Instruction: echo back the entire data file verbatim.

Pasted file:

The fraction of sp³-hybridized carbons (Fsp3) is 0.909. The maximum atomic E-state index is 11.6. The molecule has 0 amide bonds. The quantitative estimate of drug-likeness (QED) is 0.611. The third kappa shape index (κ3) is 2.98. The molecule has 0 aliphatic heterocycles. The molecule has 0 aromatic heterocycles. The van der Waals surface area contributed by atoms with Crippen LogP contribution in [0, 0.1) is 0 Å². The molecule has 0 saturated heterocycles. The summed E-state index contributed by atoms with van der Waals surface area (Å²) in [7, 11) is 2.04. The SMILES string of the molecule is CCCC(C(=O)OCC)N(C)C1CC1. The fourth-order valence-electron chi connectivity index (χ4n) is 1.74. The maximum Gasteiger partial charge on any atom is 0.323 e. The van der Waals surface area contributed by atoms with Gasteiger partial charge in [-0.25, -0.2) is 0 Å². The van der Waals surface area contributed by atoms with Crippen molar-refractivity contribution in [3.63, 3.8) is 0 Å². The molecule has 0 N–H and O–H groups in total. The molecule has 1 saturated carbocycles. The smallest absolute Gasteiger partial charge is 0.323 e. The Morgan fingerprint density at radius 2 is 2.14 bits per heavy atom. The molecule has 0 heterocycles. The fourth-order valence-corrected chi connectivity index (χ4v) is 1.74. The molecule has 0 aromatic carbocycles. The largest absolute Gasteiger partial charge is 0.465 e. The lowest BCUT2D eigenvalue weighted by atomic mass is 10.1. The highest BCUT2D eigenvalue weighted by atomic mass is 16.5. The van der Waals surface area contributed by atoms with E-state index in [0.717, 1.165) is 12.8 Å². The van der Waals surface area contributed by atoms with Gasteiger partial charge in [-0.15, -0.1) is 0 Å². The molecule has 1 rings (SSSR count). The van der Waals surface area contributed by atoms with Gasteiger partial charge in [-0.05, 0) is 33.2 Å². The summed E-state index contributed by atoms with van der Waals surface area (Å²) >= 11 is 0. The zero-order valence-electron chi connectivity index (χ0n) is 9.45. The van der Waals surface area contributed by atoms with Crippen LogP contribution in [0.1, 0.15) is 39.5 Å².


The fraction of sp³-hybridized carbons (Fsp3) is 0.909. The maximum atomic E-state index is 11.6. The molecule has 0 amide bonds. The quantitative estimate of drug-likeness (QED) is 0.611. The third kappa shape index (κ3) is 2.98. The molecule has 0 aliphatic heterocycles. The molecule has 0 aromatic heterocycles. The van der Waals surface area contributed by atoms with Crippen LogP contribution in [0, 0.1) is 0 Å². The molecule has 0 saturated heterocycles. The summed E-state index contributed by atoms with van der Waals surface area (Å²) in [7, 11) is 2.04. The SMILES string of the molecule is CCCC(C(=O)OCC)N(C)C1CC1. The fourth-order valence-electron chi connectivity index (χ4n) is 1.74. The maximum Gasteiger partial charge on any atom is 0.323 e. The van der Waals surface area contributed by atoms with Gasteiger partial charge in [-0.25, -0.2) is 0 Å². The van der Waals surface area contributed by atoms with Crippen molar-refractivity contribution in [3.63, 3.8) is 0 Å². The molecule has 0 N–H and O–H groups in total. The molecule has 1 saturated carbocycles. The smallest absolute Gasteiger partial charge is 0.323 e. The Morgan fingerprint density at radius 2 is 2.14 bits per heavy atom. The molecule has 0 heterocycles. The fourth-order valence-corrected chi connectivity index (χ4v) is 1.74. The molecule has 0 aromatic carbocycles. The largest absolute Gasteiger partial charge is 0.465 e. The lowest BCUT2D eigenvalue weighted by atomic mass is 10.1. The highest BCUT2D eigenvalue weighted by atomic mass is 16.5. The van der Waals surface area contributed by atoms with E-state index in [0.717, 1.165) is 12.8 Å². The van der Waals surface area contributed by atoms with Gasteiger partial charge in [-0.15, -0.1) is 0 Å². The molecule has 1 rings (SSSR count). The van der Waals surface area contributed by atoms with Gasteiger partial charge in [-0.05, 0) is 33.2 Å². The summed E-state index contributed by atoms with van der Waals surface area (Å²) >= 11 is 0. The zero-order valence-electron chi connectivity index (χ0n) is 9.45. The van der Waals surface area contributed by atoms with Crippen LogP contribution in [0.1, 0.15) is 39.5 Å².